Google is not selling out the Internet

Google is not selling out the Internet

Summary: The solution to this is more WiFi, to unlicense new wireless bands rather than selling them to the highest bidders, who can't build them out anyway and so try to sell bandwidth through an eye dropper.

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TOPICS: Browser, Google
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Despite the fever dreams of Josh Silver and other net neutrality activists Google is not selling them out.

(Evil Google logo from TechRepublic.)

The idea, which Google CEO Eric Schmidt and Verizon CEO Ivan Seidenberg explained in a Wall Street Journal piece back in January, is to allow for service level agreements (SLAs) on critical services that need low latency -- like large medical files being used in real-time -- and leave everything else alone by voluntary agreement.

Ever since a federal court denied the FCC the power to enforce net neutrality in the case of Comcast, the agency and large stakeholders have been seeking a way forward.

When the agency made its proposals for replacement rules a few months ago, the big telcos jumped on it, making clear through allies in Congress they would be overturned -- or at least delayed until they became meaningless.

Fact is Google has no financial incentive to sell out net neutrality, but every reason to come up with a fair agreement. Unlike the telcos, Google provides data services and not just pipes. It also has more core assets, managed with more efficiency, than either Verizon or AT&T.

The purpose of coming to an agreement is to allow the market to move forward, in Google's direction. Right now market conditions favor Google as the low-cost provider of storage, transit, and computing services.

The Heritage Foundation, which doesn't want the FCC involved at all, is insisting that any deal between Google and Verizon would be between Google and Verizon. It would not obligate AT&T, which wants to limit video traffic over its thin wireless pipes, and would have to be passed by Congress, which has become a telecom black hole.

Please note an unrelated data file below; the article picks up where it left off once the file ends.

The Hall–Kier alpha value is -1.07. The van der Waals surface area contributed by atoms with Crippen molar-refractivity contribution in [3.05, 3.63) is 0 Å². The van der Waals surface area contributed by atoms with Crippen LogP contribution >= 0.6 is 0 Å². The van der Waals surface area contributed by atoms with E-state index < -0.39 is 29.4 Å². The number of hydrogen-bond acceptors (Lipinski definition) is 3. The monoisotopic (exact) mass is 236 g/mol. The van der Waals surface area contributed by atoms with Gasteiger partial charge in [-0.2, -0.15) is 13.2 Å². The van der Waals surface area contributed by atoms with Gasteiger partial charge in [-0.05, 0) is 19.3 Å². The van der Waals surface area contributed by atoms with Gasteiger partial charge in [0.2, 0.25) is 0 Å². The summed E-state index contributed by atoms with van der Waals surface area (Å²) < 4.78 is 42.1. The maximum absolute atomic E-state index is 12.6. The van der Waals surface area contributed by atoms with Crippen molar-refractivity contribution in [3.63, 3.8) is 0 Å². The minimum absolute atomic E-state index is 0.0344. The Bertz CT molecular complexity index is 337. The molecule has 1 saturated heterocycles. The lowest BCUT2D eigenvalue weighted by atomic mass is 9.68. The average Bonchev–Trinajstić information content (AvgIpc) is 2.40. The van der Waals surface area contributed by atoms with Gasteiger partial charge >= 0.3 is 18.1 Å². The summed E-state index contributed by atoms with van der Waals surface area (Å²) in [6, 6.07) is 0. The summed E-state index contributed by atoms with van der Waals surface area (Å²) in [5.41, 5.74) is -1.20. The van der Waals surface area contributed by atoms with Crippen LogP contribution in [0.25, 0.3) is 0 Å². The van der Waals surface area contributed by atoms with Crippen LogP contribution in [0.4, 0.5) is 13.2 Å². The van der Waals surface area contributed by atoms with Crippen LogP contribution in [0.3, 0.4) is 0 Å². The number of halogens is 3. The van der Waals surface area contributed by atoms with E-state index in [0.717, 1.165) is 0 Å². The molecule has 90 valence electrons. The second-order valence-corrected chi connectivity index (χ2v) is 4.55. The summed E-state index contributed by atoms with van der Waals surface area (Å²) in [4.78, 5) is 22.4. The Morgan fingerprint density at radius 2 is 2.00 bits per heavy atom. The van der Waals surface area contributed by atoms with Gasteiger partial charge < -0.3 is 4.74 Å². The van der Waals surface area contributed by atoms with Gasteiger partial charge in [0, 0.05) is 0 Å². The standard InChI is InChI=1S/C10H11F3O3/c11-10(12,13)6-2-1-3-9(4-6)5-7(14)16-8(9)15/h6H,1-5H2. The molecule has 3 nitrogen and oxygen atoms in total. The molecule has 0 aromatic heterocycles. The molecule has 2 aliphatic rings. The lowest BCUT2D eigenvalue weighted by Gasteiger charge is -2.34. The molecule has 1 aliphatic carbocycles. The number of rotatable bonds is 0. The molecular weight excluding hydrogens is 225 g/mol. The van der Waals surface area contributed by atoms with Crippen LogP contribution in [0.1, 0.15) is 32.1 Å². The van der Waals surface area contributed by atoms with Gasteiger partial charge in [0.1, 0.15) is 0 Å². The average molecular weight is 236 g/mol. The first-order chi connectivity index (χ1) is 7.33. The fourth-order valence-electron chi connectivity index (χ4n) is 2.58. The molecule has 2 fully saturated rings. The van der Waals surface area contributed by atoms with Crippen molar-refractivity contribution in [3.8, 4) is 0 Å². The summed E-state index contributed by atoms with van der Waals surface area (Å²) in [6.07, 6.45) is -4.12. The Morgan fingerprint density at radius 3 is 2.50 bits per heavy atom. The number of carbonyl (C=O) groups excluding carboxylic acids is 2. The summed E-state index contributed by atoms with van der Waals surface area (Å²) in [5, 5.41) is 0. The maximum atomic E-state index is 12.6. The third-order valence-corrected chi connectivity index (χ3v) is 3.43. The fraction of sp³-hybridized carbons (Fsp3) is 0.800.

What's most problematic to me is the idea that wireless services could throttle video and apps that aren't paying extra fees for transport. That may be why there are new reports saying the stakeholder talks have ended without a final agreement.

Here's the deal. Some customers and applications think they need service guarantees to work, but the consumer market does not. Verizon is keeping hands-off the consumer market, knowing that bandwidth market is not capacity constrained, but trying to maintain power over the wireless market, where bandwidth is constrained.

That's not Google doing evil. That's Google doing business so the rest of us can, too. The solution to this is more WiFi, to unlicense new wireless bands rather than selling them to the highest bidders, who can't build them out anyway and so try to sell bandwidth through an eye dropper.

Follow the money. The money is in liberating wireless so it can expand as wired has, to the point where the whole net neutrality debate becomes worthless and SLAs become like the extended warranties on new PCs.

Topics: Browser, Google

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30 comments
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  • Translation:

    Google wants net neutrality to guarantee google content and everyone else can just go to h*ll.
    frgough
    • Sounds about right

      @frgough
      Same old Google.
      iPad-awan
      • RE: Google is not selling out the Internet

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        musdahi
    • Maybe you can

      @frgough

      elaborate on the logic behind that statement, because on the surface it does not make any sense at all. If there is indeed net neutrality, how does that make everyone else go to h*ll?
      Economister
  • some pigs are more equal than others

    george orwell
    sparkle farkle
  • there wouldn't be bottlenecks if there was enough bandwidth

    AKA investment in infrastructure from the telcoms. They don't want to spend the money, and at this point the fcc is powerless to do anything. I'm sure glad it's the internet and not electricity.
    sparkle farkle
    • You have things slightly backwards...